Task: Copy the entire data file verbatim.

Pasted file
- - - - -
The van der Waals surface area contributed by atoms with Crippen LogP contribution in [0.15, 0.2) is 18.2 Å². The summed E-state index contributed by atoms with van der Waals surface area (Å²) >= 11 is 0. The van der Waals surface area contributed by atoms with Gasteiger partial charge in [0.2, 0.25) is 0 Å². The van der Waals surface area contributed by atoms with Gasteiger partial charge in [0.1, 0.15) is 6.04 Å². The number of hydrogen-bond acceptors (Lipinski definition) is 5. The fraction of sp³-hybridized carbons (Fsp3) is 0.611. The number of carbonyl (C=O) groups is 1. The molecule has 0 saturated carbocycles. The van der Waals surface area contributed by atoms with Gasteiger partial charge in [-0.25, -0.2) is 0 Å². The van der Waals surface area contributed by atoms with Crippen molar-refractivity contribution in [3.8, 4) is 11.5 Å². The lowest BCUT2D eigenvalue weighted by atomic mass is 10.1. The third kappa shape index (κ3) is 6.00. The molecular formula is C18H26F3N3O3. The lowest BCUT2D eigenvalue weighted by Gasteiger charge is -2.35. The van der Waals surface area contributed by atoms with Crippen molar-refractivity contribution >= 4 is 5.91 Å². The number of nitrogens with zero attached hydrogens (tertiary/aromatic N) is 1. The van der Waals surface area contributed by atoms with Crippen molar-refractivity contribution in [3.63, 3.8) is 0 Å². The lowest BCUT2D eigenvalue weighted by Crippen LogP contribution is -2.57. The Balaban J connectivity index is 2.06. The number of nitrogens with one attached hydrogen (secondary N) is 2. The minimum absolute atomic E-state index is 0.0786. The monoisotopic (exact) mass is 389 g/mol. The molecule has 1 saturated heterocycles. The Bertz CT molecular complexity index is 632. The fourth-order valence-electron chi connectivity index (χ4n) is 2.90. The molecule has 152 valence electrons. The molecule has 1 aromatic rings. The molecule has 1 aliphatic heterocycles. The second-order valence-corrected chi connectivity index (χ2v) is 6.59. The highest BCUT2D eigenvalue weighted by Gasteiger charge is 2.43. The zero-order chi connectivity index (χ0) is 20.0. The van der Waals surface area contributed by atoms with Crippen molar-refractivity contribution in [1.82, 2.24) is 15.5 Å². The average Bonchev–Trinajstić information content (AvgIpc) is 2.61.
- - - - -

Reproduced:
The van der Waals surface area contributed by atoms with Crippen LogP contribution in [0.15, 0.2) is 18.2 Å². The summed E-state index contributed by atoms with van der Waals surface area (Å²) >= 11 is 0. The van der Waals surface area contributed by atoms with Gasteiger partial charge in [0.2, 0.25) is 0 Å². The van der Waals surface area contributed by atoms with Gasteiger partial charge in [0.1, 0.15) is 6.04 Å². The number of hydrogen-bond acceptors (Lipinski definition) is 5. The fraction of sp³-hybridized carbons (Fsp3) is 0.611. The number of carbonyl (C=O) groups is 1. The molecule has 0 saturated carbocycles. The van der Waals surface area contributed by atoms with Gasteiger partial charge in [-0.25, -0.2) is 0 Å². The van der Waals surface area contributed by atoms with Crippen molar-refractivity contribution in [3.8, 4) is 11.5 Å². The lowest BCUT2D eigenvalue weighted by atomic mass is 10.1. The third kappa shape index (κ3) is 6.00. The molecular formula is C18H26F3N3O3. The lowest BCUT2D eigenvalue weighted by Gasteiger charge is -2.35. The van der Waals surface area contributed by atoms with Crippen molar-refractivity contribution >= 4 is 5.91 Å². The number of nitrogens with zero attached hydrogens (tertiary/aromatic N) is 1. The van der Waals surface area contributed by atoms with Crippen molar-refractivity contribution in [3.63, 3.8) is 0 Å². The lowest BCUT2D eigenvalue weighted by Crippen LogP contribution is -2.57. The Balaban J connectivity index is 2.06. The number of nitrogens with one attached hydrogen (secondary N) is 2. The minimum absolute atomic E-state index is 0.0786. The monoisotopic (exact) mass is 389 g/mol. The molecule has 1 saturated heterocycles. The Bertz CT molecular complexity index is 632. The fourth-order valence-electron chi connectivity index (χ4n) is 2.90. The molecule has 152 valence electrons. The molecule has 1 aromatic rings. The molecule has 1 aliphatic heterocycles. The second-order valence-corrected chi connectivity index (χ2v) is 6.59. The highest BCUT2D eigenvalue weighted by Gasteiger charge is 2.43. The zero-order chi connectivity index (χ0) is 20.0. The van der Waals surface area contributed by atoms with Crippen molar-refractivity contribution in [1.82, 2.24) is 15.5 Å². The average Bonchev–Trinajstić information content (AvgIpc) is 2.61.